[cnn-photo-caption image=http://i2.cdn.turner.com/cnn/2009/WORLD/meast/06/19/iran.election.us/art.iran.girl.apf.gi.jpg caption="A young girl accompanies Iranian women as they walk to hear the ayatollah give his speech Friday."]
Program Note: To hear Reza Aslan's take on the latest developments in Iran, tune in to AC360° tonight 10 P.M. ET. In his piece from earlier this week, Aslan discusses the country's response to its recent, highly contentious presidential election results.
The Daily Beast
So let’s get this straight. We are supposed to believe that Mahmoud Ahmadinejad was reelected in Iran’s presidential election last week by a 2 to 1 margin against his reformist rival Mir Hossein Mousavi. That this deeply unpopular president, whose gross mismanagement of the state budget is widely blamed for Iran’s economy hovering on the edge of total collapse, received approximately the same percentage of votes as Mohammad Khatami, by far Iran’s most popular past president, received in both 1997 and 2001? That Mousavi, whom all independent polls predicted would at the very least take Ahmadinejad into a runoff election, lost not only his main base of support, Tehran, but also his own hometown of Khameneh in East Azerbaijan (which, as any Azeri will tell you, never votes for anyone but its own native sons)…and by a landslide. That we should all take the word of the Interior Ministry, led by a man put in his position by Ahmadinejad himself, a man who called the election for the incumbent before the polls were even officially closed, that the election was a fair representation of the will of the Iranian people.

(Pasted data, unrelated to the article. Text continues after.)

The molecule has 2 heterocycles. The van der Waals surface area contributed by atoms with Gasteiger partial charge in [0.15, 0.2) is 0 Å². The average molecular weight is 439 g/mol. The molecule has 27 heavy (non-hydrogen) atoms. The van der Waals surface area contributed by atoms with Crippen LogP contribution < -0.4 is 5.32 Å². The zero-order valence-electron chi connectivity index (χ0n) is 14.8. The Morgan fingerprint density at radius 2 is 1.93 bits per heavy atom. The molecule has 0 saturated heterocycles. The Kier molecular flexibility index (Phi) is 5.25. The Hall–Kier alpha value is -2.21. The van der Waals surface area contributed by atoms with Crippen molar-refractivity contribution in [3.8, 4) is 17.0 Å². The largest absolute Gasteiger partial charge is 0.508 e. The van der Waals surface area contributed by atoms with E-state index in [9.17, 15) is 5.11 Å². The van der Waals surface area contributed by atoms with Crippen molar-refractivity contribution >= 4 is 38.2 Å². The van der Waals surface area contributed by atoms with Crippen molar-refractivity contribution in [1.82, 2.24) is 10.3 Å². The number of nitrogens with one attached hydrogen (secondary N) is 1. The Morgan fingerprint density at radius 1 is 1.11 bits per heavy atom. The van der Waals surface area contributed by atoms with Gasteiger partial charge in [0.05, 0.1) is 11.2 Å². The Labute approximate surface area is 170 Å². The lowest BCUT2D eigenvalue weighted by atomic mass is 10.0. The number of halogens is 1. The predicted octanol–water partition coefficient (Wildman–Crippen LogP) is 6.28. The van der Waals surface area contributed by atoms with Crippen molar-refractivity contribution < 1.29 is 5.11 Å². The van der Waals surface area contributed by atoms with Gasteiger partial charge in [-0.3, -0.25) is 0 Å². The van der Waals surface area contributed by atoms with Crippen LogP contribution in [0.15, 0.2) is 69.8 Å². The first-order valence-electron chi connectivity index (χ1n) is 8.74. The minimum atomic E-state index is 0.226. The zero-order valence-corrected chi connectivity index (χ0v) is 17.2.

Such bald-faced election fraud is a totally new phenomenon in Iran, which takes its election process very seriously. This is, after all, the only expression of popular sovereignty that Iranians enjoy. Over and over again, the electorate has defied the will of the clerical regime when it comes to choosing the country’s president: in 1997 and 2001, when 70% of the population rejected the establishment candidate, Ali Akbar Nateq-Nouri, in favor of a completely unknown cleric, Khatami, whose greatest political contribution was as head of Iran’s National Library; and again in 2005 when Iranians rejected Hashemi Rafsanjani—the billionaire former president and the quintessential establishment candidate—to vote instead for a little-known mayor of Tehran named Mahmoud Ahmadinejad, who until that time had never run for any political office (Ahmadinejad was appointed mayor of Tehran after his predecessor was charged with corruption).
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